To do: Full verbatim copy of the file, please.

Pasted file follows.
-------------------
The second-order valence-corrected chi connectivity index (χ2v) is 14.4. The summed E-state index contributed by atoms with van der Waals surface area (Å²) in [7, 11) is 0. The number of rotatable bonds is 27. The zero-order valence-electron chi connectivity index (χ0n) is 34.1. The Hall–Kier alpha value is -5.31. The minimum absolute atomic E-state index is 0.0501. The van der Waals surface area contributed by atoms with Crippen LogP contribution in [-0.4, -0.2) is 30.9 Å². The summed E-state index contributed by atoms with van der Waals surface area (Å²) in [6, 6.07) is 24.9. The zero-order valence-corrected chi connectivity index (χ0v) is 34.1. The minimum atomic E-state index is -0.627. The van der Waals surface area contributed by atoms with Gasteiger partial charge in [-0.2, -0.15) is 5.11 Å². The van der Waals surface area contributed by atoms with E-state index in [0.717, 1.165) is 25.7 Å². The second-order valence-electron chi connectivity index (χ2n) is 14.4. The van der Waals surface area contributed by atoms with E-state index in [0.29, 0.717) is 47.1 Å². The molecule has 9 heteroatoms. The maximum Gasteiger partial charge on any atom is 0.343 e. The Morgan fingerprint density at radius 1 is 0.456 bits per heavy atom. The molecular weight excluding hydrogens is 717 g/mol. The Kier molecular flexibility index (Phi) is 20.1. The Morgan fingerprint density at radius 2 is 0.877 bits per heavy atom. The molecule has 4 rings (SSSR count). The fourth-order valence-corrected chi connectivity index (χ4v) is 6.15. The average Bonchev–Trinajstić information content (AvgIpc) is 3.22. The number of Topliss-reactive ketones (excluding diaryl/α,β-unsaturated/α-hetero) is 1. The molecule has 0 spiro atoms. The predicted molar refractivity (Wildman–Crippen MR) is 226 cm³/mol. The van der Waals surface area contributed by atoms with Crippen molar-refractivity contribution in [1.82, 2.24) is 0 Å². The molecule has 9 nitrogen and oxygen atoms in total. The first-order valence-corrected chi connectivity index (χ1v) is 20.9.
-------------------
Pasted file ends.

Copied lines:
The second-order valence-corrected chi connectivity index (χ2v) is 14.4. The summed E-state index contributed by atoms with van der Waals surface area (Å²) in [7, 11) is 0. The number of rotatable bonds is 27. The zero-order valence-electron chi connectivity index (χ0n) is 34.1. The Hall–Kier alpha value is -5.31. The minimum absolute atomic E-state index is 0.0501. The van der Waals surface area contributed by atoms with Crippen LogP contribution in [-0.4, -0.2) is 30.9 Å². The summed E-state index contributed by atoms with van der Waals surface area (Å²) in [6, 6.07) is 24.9. The zero-order valence-corrected chi connectivity index (χ0v) is 34.1. The minimum atomic E-state index is -0.627. The van der Waals surface area contributed by atoms with Gasteiger partial charge in [-0.2, -0.15) is 5.11 Å². The van der Waals surface area contributed by atoms with E-state index in [0.717, 1.165) is 25.7 Å². The second-order valence-electron chi connectivity index (χ2n) is 14.4. The van der Waals surface area contributed by atoms with E-state index in [0.29, 0.717) is 47.1 Å². The molecule has 9 heteroatoms. The maximum Gasteiger partial charge on any atom is 0.343 e. The Morgan fingerprint density at radius 1 is 0.456 bits per heavy atom. The molecular weight excluding hydrogens is 717 g/mol. The Kier molecular flexibility index (Phi) is 20.1. The Morgan fingerprint density at radius 2 is 0.877 bits per heavy atom. The molecule has 4 rings (SSSR count). The fourth-order valence-corrected chi connectivity index (χ4v) is 6.15. The average Bonchev–Trinajstić information content (AvgIpc) is 3.22. The number of Topliss-reactive ketones (excluding diaryl/α,β-unsaturated/α-hetero) is 1. The molecule has 0 spiro atoms. The predicted molar refractivity (Wildman–Crippen MR) is 226 cm³/mol. The van der Waals surface area contributed by atoms with Crippen molar-refractivity contribution in [1.82, 2.24) is 0 Å². The molecule has 9 nitrogen and oxygen atoms in total. The first-order valence-corrected chi connectivity index (χ1v) is 20.9.